From Omnivorous to Picky Eater – What Changed?


Ever wonder why a 9-month-old will put anything in her mouth and the same 19-month-old refuses to eat anything new? This activity is so common that there’s even a name for it – neophobia or “the fear of new things”.

After observing my patients go through this over and over again I had to ask myself why? And I came to the conclusion kids were actually designed that way.

In this week’s video, I describe food neophobia and why it has an important place in childhood development.

If you have a baby who is still in the “hummm, let’s see what dust-bunnies taste like” phase of life, i.e. about six months old to about the time she begins to walk, here’s some great information to help you keep her from becoming a picky eater. If your child has already entered into the food neophobia phase and has a limited palate, there are ways make changes that will help you and your child though it.

Either way, I’d love to hear your picky eater story.

Dr. Alan Greene

Dr. Greene is the founder of (cited by the AMA as “the pioneer physician Web site”), a practicing pediatrician, father of four, & author of Raising Baby Green & Feeding Baby Green. He appears frequently in the media including such venues as the The New York Times, the TODAY Show, Good Morning America, & the Dr. Oz Show.

  1. Mari Rodriguez

    Hello, I have a 1 yr old baby girl who is a VERY PICKY EATER. She’s only 18 lbs. Her doctor insists that she’s fine. All her labs always come back excellent yet she is only 18 lbs! It’s very frustrating when people ask me how did I get my 8 month old to walk so soon! She only likes chicken and rice she won’t do mash potatoes let alone veggies. She eats fruits and has at least 2 pediasure a day. Recently she’s had diarrhea on and off for 2 wks. So she’s lost a pound. I don’t know what else to do! Is there anything I can do to get her to eat more?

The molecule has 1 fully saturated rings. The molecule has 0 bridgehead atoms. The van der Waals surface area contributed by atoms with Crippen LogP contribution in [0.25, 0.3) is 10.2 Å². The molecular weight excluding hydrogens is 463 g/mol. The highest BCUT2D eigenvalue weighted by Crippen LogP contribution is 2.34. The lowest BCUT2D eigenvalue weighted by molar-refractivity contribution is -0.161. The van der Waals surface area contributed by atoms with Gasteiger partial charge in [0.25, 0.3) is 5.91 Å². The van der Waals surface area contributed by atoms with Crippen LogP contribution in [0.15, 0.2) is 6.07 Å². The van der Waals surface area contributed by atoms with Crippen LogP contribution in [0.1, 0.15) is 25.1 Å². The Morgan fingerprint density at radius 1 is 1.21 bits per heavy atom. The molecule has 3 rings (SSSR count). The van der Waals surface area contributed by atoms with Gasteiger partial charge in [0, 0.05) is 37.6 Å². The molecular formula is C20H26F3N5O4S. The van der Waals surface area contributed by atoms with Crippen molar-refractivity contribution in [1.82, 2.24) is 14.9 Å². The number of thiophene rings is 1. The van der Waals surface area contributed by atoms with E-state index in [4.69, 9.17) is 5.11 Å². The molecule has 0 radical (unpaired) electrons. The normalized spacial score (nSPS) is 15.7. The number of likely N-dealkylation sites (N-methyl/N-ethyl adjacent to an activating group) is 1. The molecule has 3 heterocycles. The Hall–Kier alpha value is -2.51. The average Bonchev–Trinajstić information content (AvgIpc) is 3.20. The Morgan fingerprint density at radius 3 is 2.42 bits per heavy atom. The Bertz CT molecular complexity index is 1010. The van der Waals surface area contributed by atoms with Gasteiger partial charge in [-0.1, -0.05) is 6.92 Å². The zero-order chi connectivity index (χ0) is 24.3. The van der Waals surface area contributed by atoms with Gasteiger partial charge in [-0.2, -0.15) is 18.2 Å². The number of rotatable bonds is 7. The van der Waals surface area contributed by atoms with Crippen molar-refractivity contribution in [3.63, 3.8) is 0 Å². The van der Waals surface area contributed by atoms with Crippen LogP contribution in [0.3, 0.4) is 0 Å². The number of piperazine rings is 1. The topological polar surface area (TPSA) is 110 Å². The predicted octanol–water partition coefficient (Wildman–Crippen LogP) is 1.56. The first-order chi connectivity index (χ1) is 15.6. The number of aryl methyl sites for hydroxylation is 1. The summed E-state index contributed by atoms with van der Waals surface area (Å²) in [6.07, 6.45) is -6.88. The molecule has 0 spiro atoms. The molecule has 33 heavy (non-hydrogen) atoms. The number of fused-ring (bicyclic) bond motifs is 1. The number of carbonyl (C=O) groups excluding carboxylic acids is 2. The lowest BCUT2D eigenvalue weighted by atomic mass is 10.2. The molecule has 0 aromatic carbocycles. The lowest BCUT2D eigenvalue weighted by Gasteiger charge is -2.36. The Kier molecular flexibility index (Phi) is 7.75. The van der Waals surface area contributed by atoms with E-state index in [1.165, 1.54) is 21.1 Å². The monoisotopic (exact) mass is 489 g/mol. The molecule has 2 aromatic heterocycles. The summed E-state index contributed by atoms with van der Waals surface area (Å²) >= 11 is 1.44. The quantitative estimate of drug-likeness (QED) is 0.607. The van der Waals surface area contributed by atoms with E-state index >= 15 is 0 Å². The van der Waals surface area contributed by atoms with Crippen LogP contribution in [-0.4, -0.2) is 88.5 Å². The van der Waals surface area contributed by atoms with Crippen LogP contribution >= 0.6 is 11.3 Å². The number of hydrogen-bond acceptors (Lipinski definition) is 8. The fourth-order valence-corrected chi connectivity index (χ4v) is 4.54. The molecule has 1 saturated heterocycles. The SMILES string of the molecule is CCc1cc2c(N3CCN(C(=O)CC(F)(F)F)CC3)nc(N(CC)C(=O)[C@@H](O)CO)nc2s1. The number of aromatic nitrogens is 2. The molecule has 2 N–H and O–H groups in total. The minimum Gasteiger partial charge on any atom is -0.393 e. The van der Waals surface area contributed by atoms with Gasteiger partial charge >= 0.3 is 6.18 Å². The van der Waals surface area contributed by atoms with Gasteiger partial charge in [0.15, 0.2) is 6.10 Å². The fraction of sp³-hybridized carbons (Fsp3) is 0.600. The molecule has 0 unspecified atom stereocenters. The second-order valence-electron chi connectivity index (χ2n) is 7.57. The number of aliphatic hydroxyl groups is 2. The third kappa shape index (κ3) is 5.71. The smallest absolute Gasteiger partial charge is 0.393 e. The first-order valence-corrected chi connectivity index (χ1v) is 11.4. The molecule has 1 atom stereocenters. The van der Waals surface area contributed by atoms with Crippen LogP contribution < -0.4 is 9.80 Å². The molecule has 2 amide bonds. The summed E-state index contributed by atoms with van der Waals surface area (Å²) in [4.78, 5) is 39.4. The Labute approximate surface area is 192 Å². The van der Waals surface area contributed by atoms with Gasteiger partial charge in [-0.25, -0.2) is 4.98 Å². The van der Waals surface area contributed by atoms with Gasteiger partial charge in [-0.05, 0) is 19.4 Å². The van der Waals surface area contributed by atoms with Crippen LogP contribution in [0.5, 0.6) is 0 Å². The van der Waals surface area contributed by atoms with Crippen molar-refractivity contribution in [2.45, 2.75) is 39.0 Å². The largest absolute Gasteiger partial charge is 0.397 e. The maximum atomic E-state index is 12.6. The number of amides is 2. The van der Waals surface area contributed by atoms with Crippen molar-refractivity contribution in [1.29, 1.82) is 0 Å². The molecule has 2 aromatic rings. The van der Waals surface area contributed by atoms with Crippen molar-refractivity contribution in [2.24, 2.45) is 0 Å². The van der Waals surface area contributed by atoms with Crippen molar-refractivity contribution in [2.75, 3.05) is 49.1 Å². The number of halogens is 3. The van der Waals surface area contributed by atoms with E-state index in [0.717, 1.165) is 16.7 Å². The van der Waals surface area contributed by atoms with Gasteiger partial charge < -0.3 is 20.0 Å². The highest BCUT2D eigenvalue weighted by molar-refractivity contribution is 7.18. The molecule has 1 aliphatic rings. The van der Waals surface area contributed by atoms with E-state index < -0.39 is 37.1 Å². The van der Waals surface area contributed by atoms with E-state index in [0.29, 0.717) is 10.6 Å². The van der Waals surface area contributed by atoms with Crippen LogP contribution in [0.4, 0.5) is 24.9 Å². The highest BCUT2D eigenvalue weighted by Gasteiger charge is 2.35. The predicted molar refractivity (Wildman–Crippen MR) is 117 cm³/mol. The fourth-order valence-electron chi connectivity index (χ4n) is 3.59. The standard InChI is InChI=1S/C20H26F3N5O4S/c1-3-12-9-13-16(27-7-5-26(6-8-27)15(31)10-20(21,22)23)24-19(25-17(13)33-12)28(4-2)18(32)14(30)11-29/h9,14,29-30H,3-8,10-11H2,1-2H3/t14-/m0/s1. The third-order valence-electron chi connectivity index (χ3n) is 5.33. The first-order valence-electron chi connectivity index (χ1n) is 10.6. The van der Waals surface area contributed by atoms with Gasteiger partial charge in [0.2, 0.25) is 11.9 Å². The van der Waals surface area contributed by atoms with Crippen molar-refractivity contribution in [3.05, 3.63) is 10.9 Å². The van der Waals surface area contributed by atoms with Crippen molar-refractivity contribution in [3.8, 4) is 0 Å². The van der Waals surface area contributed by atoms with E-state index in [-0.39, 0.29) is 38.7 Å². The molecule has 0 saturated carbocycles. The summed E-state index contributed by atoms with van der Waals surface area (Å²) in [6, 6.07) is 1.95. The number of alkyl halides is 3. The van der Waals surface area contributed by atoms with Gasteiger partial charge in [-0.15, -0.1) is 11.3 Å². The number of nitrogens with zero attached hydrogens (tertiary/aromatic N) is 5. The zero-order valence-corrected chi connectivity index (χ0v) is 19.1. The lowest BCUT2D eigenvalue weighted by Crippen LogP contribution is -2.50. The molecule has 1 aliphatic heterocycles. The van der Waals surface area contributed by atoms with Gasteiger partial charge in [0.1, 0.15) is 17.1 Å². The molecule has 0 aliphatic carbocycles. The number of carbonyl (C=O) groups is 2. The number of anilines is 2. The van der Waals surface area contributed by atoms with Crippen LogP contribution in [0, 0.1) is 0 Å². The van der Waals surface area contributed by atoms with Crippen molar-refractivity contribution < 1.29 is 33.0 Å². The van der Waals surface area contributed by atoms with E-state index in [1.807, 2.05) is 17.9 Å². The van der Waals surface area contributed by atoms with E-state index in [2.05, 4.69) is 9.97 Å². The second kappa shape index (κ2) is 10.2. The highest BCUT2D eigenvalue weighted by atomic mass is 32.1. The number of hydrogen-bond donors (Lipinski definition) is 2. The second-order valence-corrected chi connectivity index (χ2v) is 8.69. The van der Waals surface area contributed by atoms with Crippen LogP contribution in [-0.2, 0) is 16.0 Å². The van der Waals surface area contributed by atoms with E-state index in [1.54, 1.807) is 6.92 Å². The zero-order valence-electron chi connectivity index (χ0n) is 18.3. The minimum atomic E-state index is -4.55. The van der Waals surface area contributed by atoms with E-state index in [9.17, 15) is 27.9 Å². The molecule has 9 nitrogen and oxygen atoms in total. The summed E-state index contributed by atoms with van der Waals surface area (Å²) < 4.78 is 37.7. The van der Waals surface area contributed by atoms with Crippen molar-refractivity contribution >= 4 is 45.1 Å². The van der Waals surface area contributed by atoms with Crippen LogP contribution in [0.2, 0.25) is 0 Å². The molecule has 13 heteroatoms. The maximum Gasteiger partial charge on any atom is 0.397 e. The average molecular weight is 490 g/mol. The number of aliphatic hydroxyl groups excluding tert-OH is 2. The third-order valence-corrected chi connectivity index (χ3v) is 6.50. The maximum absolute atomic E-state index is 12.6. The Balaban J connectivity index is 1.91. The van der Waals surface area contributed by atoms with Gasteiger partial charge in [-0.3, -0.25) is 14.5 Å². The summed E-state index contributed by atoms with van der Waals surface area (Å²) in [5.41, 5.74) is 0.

2. Lauren

    I am an SLP who works with children with feeding disorders, so I was adamant that my child was going to eat everything. I breastfed for 2 years, made my own baby food, didnt follow feeding guidelines for introducing foods, added different spices to his food, and even regularly puréed what husband and I ate. Surprise! My child is still picky. He eats one vegetable, several fruits, and 3 proteins that have to always be presented in the same form and he won’t touch anything green with a ten foot pole. I hope that some day soon my efforts in infancy will be repaid by a boy who eats his spinach (and likes it!)

    Thanks to Feeding Baby Green I was prepared for my son to start cutting foods out of his diet (even though I hoped it wouldn’t happen). I just try to remember its just a stage and I keep exposing my son to different foods and new food experiences (cooking, gardening etc).

    • Lauren,

      Thanks for sharing your story. I know it must be frustrating to you, but your experience is shared by so many parents. Certainly you will be able to relate to the parents you’re working with who are experiencing feeding difficulties.

      For our kids, we were pretty relaxed. We’d put unfavored foods on the table and say “As you grow your tastes will change. Give it a try and see if you’ve grown enough for it to taste good to you now.”

      Interestingly our kids started liking different foods at different times. Some in elementary school. Others in high school. One of our 20-something kids is just now on a journey to like several new foods.

      In the meantime, sounds like you’re doing everything right.

      • Joann Woolley

        I love that you share your experiences with your kids so we know we haven’t necessarily done anything wrong, and in due time our kids grow out of these stages.

        • Sure thing. We’re all in this journey together!


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